Comedian Arthur Roberts
Arthur Roberts (21 September 1852
- 27 February 1933) was an English comedian, music hall
entertainer and actor. He was famous for portraying the
pantomime dames and later for his comic characters and
"gagging" in farces, burlesques and musical comedies. He is
credited with coining the word "spoof".
Luckily he is alive today, but
unfortunately we do not see enough of him. He began his
professional life in a little sixpenny "ding-dong" called
Poppy Lords in Marylebone, where he got eightpence a night
and a cup of coffee ! I wonder what our dandified golfing
stars would say to such an offer today! Arthur did five or
six songs a night for this munificent sum, and carried his
"props" and make-up in a carpet bag.
Poppy Lords was one of the real
old-fashioned places where they had a "chairman".
He was a lordly and imposing
personage, with an enormous buttonhole in his coat, an
enormous cigar in his mouth, and a still more enormous
whisky and soda in front of him. He sat at a table in front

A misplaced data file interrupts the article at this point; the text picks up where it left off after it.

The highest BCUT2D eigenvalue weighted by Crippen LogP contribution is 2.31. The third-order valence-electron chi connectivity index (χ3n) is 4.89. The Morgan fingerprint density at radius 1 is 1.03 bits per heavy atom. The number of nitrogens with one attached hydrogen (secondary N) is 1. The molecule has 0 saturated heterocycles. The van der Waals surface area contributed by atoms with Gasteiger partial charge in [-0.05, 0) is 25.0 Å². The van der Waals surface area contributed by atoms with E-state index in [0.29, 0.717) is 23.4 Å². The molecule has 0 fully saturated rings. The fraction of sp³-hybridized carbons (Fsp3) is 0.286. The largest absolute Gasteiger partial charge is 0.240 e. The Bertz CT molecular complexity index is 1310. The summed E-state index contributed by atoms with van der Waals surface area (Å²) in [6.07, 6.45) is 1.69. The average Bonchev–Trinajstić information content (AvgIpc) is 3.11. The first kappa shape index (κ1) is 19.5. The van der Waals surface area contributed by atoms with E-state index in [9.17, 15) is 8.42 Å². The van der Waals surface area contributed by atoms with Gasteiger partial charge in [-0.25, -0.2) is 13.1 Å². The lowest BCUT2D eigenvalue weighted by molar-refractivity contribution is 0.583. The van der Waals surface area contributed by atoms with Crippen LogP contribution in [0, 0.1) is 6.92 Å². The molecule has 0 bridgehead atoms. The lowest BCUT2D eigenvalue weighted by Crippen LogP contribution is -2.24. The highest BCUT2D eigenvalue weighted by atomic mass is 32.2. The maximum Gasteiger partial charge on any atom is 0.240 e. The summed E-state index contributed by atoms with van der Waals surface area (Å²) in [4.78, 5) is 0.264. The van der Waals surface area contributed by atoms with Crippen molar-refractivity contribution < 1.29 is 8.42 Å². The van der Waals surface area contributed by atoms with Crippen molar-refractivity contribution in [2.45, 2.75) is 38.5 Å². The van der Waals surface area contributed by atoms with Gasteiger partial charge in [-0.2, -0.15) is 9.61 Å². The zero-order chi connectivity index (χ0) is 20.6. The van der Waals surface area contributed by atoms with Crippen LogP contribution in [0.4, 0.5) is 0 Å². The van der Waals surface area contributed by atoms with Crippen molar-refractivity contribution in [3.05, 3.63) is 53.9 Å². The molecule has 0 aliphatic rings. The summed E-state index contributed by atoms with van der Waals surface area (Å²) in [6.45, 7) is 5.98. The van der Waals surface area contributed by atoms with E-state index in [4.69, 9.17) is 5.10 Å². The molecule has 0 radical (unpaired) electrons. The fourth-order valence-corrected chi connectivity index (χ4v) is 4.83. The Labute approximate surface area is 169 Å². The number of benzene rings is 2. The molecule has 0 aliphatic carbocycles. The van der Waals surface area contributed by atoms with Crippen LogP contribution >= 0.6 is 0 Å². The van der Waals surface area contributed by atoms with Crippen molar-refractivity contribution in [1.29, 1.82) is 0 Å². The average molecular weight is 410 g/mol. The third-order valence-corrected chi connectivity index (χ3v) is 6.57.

of the stage, and announced the various turns in a voice of
If a turn did not turn up, the
chairman got up and sang songs until the turn arrived.
Harry Fox, Billy Bint, and Bob
Courtnay were the giants among chairmen. It was the height
of fame and honour for a young man to be allowed to sit at
table with any of them and "find the drinks".
About a dozen could be
accommodated at one of these tables, and each was packed
every night. It was an expensive honour - at least five
shillings, or a "cartwheel", as we called it----but it was
The shafts of "wit" and lurid
repartee which the chairman discharged at disorderly or
critical members of the audience were an education----not
exactly Etonian in character but marvellously inspiring.
Chuckers-out, great, hairy
ex-soldiers and ex-policemen, ex-burglars, too, I should
imagine from their faces, were employed at all these places.
They would throw out anyone with or without the slightest
encouragement. The bigger the man the better the deed.
The Pavilion, the Palace, the
Oxford, all the big music-halls, in fact, employed them. We
artists had to pay them five shillings a week to ensure a
quiet hearing during our turns. "from Memory by DATAS"
(William John Maurice Bottle (1875-1956) otherwise known as
'Datas, the Memory Man', star of the music halls from 1901
with his amazing memory feats. )
One Victorian publication was the
illustrated broadside, The Music Hall Songster, advertised
as containing the lyrics to 17 songs, printed by WS Fortey,
Monmouth Court, London. The two songs on the reverse of the
sheet are 'The Tricks of the Trade' and 'There's another
Jolly Row Downstairs', both published by Francis Bros & Day,
351 Oxford Street, London, sung by Herbert Cambell and W